To date, many studies have confirmed knee anatomic differences in Caucasian and Asian populations [26, 27]. However, nearly all existing TKA components were designed based on the anatomy of Caucasian populations and are not suitable for Asian patients [7, 28]. In the clinic, Iorio et al. followed (9 vs. 6.6 years) American and Japanese patients after primary TKA and showed that American patients required significantly larger implants than Japanese patients. The authors also found that Japanese patients had significantly less postoperative range of motion (93.7 vs. 106.6°) and a higher revision rate (4.1% vs. 2.6%) than American patients . Anatomy studies and clinical outcomes all demonstrated that ethnic differences should be considered when designing proper TKA components for Asian populations.
We acknowledge that this study included a limited number of subjects and may not adequately reflect the features of OA and normal knees. If a larger sample size was included in the study, other significant differences may be noticed. We are also aware that only one bone resection level was measured. However, resection depth varies according to the stage of disease during TKA. In the future, we will report data for a larger sample size and measure the depth at different resection levels.
In summary, our study demonstrated that the fMCW, tMAP dimensions, and MAP/ML aspect ratio of the distal femur condylar and proximal tibia plateau of resected knee surfaces were indeed significantly different in OA knees than in normal knees. As a result, we believe that the shape variations of the OA knees and normal subjects should be a concern when designing components for TKA candidates.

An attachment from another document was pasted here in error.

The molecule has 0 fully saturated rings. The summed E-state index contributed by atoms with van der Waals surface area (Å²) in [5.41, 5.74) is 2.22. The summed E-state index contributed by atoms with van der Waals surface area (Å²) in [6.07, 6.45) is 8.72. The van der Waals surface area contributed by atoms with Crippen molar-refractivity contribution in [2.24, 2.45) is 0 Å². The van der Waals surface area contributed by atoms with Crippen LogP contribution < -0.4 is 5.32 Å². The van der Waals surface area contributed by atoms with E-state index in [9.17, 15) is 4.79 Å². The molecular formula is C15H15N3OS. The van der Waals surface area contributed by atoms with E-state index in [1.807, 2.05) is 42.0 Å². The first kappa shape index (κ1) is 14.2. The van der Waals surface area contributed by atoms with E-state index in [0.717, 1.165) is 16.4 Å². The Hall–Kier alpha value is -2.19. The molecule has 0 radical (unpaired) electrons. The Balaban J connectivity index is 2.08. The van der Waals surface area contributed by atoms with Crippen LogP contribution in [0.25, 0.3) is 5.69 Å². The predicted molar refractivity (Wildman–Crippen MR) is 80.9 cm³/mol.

Availability of data and materials
The datasets used and/or analyzed during the present study are available from the corresponding author on reasonable request.
Tibial middle anteroposterior
Tibial medial anteroposterior
Tibial lateral anteroposterior
Femoral medial anteroposterior
Femoral lateral anteroposterior
Femoral medial condylar width
Femoral lateral condylar width
Femoral medial posterior condyle curvature radii
Femoral lateral posterior condyle curvature radii
Total knee arthroplasty
Surgical transepicondylar axis
Body mass index
Hip knee ankle
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This research was supported by Shaanxi provincial people’s hospital incubation fund (No.2019YXQ-13). International science and technology cooperation and exchanges (No.2019KW-070).
Ethics approval and consent to participate
This study has been performed in accordance with the Declaration of Helsinki and approved by the institutional review board of Shaanxi Provincial People’s Hospital, Hospital (No.2017-052), and written informed consent for participation was obtained from all subjects.
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Dong, Xh., Huang, Xh., Chen, M. et al. Three-dimensional morphometric differences of resected distal femurs and proximal tibias in osteoarthritic and normal knees. BMC Musculoskelet Disord 22, 1013 (2021). https://doi.org/10.1186/s12891-021-04889-z
- Computed tomography
- Normal knee
- Total knee arthroplasty